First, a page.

Palme was known for guiding neutral Sweden in a “middle way'' during the Cold War between the United States and the Soviet Union. He assailed South African apartheid, and, at the United Nation's behest, he attempted to mediate the Iran-Iraq war. He stridently criticized American involvement
in the Vietnam War, provoking hostility from the U.S. government and many Americans.
He was also a Kenyon graduate, quite possibly Kenyon's most prominent alumnus on the world stage—a statesman formed in part by a youthful sojourn in the United States, including a year on the Hill. He left Kenyon with lifelong friends and an affection, for both the College and America, that would never flag.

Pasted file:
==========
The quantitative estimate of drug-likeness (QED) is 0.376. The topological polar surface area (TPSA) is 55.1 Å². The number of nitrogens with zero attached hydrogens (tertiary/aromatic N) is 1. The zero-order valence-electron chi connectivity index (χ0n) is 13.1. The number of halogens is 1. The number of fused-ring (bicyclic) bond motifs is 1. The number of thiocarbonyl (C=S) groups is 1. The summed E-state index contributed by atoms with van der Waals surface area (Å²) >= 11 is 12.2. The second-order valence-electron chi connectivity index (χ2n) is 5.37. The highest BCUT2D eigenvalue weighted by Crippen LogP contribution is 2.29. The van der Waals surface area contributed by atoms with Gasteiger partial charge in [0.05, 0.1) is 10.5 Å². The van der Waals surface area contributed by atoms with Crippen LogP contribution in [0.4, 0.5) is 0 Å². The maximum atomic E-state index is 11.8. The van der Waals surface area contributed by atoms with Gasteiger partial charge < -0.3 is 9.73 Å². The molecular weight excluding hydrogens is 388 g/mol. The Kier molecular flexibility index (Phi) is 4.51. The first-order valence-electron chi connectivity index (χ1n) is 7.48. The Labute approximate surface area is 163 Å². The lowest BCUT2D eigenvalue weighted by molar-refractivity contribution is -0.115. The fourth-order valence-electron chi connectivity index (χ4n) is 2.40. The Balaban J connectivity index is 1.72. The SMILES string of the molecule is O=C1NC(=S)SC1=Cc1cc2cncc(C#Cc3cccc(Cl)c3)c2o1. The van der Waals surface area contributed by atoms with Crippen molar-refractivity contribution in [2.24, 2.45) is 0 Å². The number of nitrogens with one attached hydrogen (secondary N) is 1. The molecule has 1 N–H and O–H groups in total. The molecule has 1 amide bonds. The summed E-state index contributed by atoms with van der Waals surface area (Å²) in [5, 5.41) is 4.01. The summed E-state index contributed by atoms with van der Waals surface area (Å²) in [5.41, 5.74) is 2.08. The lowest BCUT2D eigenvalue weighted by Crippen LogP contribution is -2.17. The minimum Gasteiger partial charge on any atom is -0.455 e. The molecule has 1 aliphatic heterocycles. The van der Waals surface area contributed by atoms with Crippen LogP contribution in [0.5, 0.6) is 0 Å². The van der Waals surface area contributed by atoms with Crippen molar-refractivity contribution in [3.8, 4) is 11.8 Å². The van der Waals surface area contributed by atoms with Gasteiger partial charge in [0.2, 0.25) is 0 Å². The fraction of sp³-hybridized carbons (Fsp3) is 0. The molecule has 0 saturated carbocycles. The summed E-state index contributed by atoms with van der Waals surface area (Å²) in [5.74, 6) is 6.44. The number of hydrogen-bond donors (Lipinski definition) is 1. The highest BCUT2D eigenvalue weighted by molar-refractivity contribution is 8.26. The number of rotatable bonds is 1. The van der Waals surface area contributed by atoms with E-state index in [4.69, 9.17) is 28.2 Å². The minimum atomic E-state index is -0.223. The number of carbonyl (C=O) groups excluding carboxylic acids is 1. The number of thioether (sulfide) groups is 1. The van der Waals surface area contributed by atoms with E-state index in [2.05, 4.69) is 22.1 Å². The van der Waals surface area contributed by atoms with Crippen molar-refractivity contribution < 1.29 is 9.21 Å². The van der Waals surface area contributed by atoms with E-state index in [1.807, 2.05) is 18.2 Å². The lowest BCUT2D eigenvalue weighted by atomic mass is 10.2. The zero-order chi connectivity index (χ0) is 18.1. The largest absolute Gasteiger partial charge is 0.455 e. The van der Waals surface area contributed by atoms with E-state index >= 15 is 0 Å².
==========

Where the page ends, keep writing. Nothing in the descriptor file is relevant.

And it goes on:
“Lucky to land there”
Palme arrived in Gambier from Sweden at age twenty in the autumn of 1947. He was an unconventional student at an unconventional time in the College's history.
“He had wanted to go to school in the States; he never made entirely clear why,” classmate and longtime friend Henry J. Abraham '48 said in a recent interview. “So he turned to his grandfather, who was a Lutheran bishop in Sweden at the time. His grandfather said he would take care of it, but you have to agree to one condition. You have to go to a Protestant college.”
Palme sought a scholarship through the American Scandinavian Foundation. “Suddenly I received a letter from Kenyon,” he told the Alumni Bulletin in a 1984 interview. “I had never heard of the College, but as it turned out I was lucky, extremely lucky to land there.”